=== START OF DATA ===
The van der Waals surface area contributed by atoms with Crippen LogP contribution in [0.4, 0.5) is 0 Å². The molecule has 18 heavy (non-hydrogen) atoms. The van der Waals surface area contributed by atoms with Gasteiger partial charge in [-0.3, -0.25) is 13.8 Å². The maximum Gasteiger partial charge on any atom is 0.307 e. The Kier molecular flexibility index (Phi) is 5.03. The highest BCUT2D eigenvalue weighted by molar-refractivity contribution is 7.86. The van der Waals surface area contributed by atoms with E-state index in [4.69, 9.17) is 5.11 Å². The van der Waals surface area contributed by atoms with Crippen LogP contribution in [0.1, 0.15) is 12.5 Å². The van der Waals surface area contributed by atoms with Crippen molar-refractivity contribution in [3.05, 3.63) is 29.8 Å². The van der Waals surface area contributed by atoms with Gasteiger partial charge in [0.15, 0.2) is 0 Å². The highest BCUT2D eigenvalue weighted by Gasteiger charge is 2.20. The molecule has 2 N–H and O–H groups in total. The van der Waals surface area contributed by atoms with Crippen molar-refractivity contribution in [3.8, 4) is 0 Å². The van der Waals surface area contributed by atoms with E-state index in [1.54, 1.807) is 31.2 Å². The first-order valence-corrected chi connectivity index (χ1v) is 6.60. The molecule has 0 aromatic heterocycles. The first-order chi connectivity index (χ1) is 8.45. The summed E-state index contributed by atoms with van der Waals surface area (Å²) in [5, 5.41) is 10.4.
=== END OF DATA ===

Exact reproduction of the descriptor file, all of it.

The van der Waals surface area contributed by atoms with Crippen LogP contribution in [0.4, 0.5) is 0 Å². The molecule has 18 heavy (non-hydrogen) atoms. The van der Waals surface area contributed by atoms with Gasteiger partial charge in [-0.3, -0.25) is 13.8 Å². The maximum Gasteiger partial charge on any atom is 0.307 e. The Kier molecular flexibility index (Phi) is 5.03. The highest BCUT2D eigenvalue weighted by molar-refractivity contribution is 7.86. The van der Waals surface area contributed by atoms with E-state index in [4.69, 9.17) is 5.11 Å². The van der Waals surface area contributed by atoms with Crippen LogP contribution in [0.1, 0.15) is 12.5 Å². The van der Waals surface area contributed by atoms with Crippen molar-refractivity contribution in [3.05, 3.63) is 29.8 Å². The van der Waals surface area contributed by atoms with Gasteiger partial charge in [0.15, 0.2) is 0 Å². The highest BCUT2D eigenvalue weighted by Gasteiger charge is 2.20. The molecule has 2 N–H and O–H groups in total. The van der Waals surface area contributed by atoms with Crippen molar-refractivity contribution in [3.8, 4) is 0 Å². The van der Waals surface area contributed by atoms with E-state index in [1.54, 1.807) is 31.2 Å². The first-order valence-corrected chi connectivity index (χ1v) is 6.60. The molecule has 0 aromatic heterocycles. The first-order chi connectivity index (χ1) is 8.45. The summed E-state index contributed by atoms with van der Waals surface area (Å²) in [5, 5.41) is 10.4.